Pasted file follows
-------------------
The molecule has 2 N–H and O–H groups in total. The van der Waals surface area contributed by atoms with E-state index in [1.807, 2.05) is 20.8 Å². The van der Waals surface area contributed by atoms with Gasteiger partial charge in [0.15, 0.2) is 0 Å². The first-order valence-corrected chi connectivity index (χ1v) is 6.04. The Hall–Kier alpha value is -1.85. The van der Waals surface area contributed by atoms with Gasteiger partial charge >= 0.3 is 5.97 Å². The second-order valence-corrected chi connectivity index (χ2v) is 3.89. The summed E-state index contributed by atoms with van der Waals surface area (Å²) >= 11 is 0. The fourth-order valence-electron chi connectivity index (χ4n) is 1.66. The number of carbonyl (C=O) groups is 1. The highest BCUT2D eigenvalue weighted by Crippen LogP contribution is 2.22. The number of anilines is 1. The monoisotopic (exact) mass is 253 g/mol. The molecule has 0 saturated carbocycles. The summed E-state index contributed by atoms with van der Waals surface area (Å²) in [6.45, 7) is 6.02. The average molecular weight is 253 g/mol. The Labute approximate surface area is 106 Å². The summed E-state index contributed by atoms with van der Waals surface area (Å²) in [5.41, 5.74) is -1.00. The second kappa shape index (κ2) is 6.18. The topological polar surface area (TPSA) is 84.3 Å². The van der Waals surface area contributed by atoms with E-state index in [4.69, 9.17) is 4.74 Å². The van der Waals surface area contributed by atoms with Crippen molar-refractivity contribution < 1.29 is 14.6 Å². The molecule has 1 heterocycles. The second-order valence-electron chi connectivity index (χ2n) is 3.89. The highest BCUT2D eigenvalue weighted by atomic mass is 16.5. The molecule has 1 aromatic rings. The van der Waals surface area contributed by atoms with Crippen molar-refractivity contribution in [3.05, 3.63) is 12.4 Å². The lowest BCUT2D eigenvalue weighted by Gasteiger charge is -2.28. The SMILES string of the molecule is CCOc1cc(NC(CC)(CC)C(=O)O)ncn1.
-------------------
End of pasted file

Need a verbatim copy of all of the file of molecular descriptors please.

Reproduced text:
The molecule has 2 N–H and O–H groups in total. The van der Waals surface area contributed by atoms with E-state index in [1.807, 2.05) is 20.8 Å². The van der Waals surface area contributed by atoms with Gasteiger partial charge in [0.15, 0.2) is 0 Å². The first-order valence-corrected chi connectivity index (χ1v) is 6.04. The Hall–Kier alpha value is -1.85. The van der Waals surface area contributed by atoms with Gasteiger partial charge >= 0.3 is 5.97 Å². The second-order valence-corrected chi connectivity index (χ2v) is 3.89. The summed E-state index contributed by atoms with van der Waals surface area (Å²) >= 11 is 0. The fourth-order valence-electron chi connectivity index (χ4n) is 1.66. The number of carbonyl (C=O) groups is 1. The highest BCUT2D eigenvalue weighted by Crippen LogP contribution is 2.22. The number of anilines is 1. The monoisotopic (exact) mass is 253 g/mol. The molecule has 0 saturated carbocycles. The summed E-state index contributed by atoms with van der Waals surface area (Å²) in [6.45, 7) is 6.02. The average molecular weight is 253 g/mol. The Labute approximate surface area is 106 Å². The summed E-state index contributed by atoms with van der Waals surface area (Å²) in [5.41, 5.74) is -1.00. The second kappa shape index (κ2) is 6.18. The topological polar surface area (TPSA) is 84.3 Å². The van der Waals surface area contributed by atoms with E-state index in [4.69, 9.17) is 4.74 Å². The van der Waals surface area contributed by atoms with Crippen molar-refractivity contribution < 1.29 is 14.6 Å². The molecule has 1 heterocycles. The second-order valence-electron chi connectivity index (χ2n) is 3.89. The highest BCUT2D eigenvalue weighted by atomic mass is 16.5. The molecule has 1 aromatic rings. The van der Waals surface area contributed by atoms with Crippen molar-refractivity contribution in [3.05, 3.63) is 12.4 Å². The lowest BCUT2D eigenvalue weighted by Gasteiger charge is -2.28. The SMILES string of the molecule is CCOc1cc(NC(CC)(CC)C(=O)O)ncn1.